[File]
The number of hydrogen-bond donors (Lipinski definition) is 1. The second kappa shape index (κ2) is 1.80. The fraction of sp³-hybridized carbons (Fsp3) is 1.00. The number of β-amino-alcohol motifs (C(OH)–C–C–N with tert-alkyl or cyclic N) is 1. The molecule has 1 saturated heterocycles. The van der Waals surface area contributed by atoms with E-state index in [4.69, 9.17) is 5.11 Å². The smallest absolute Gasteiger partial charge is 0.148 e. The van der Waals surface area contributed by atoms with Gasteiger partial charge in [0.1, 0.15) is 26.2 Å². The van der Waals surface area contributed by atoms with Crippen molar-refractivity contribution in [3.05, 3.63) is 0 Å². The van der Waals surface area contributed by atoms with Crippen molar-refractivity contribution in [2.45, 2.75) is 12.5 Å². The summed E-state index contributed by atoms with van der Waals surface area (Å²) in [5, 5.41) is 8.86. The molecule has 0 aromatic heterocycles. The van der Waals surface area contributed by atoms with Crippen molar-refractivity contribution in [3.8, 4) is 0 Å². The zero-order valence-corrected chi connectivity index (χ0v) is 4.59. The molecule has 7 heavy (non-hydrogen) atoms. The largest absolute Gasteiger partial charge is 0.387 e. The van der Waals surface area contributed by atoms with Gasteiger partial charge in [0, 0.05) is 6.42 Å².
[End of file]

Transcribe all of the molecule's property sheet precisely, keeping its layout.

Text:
The number of hydrogen-bond donors (Lipinski definition) is 1. The second kappa shape index (κ2) is 1.80. The fraction of sp³-hybridized carbons (Fsp3) is 1.00. The number of β-amino-alcohol motifs (C(OH)–C–C–N with tert-alkyl or cyclic N) is 1. The molecule has 1 saturated heterocycles. The van der Waals surface area contributed by atoms with E-state index in [4.69, 9.17) is 5.11 Å². The smallest absolute Gasteiger partial charge is 0.148 e. The van der Waals surface area contributed by atoms with Gasteiger partial charge in [0.1, 0.15) is 26.2 Å². The van der Waals surface area contributed by atoms with Crippen molar-refractivity contribution in [3.05, 3.63) is 0 Å². The van der Waals surface area contributed by atoms with Crippen molar-refractivity contribution in [2.45, 2.75) is 12.5 Å². The summed E-state index contributed by atoms with van der Waals surface area (Å²) in [5, 5.41) is 8.86. The molecule has 0 aromatic heterocycles. The van der Waals surface area contributed by atoms with Crippen molar-refractivity contribution in [3.8, 4) is 0 Å². The zero-order valence-corrected chi connectivity index (χ0v) is 4.59. The molecule has 7 heavy (non-hydrogen) atoms. The largest absolute Gasteiger partial charge is 0.387 e. The van der Waals surface area contributed by atoms with Gasteiger partial charge in [0, 0.05) is 6.42 Å².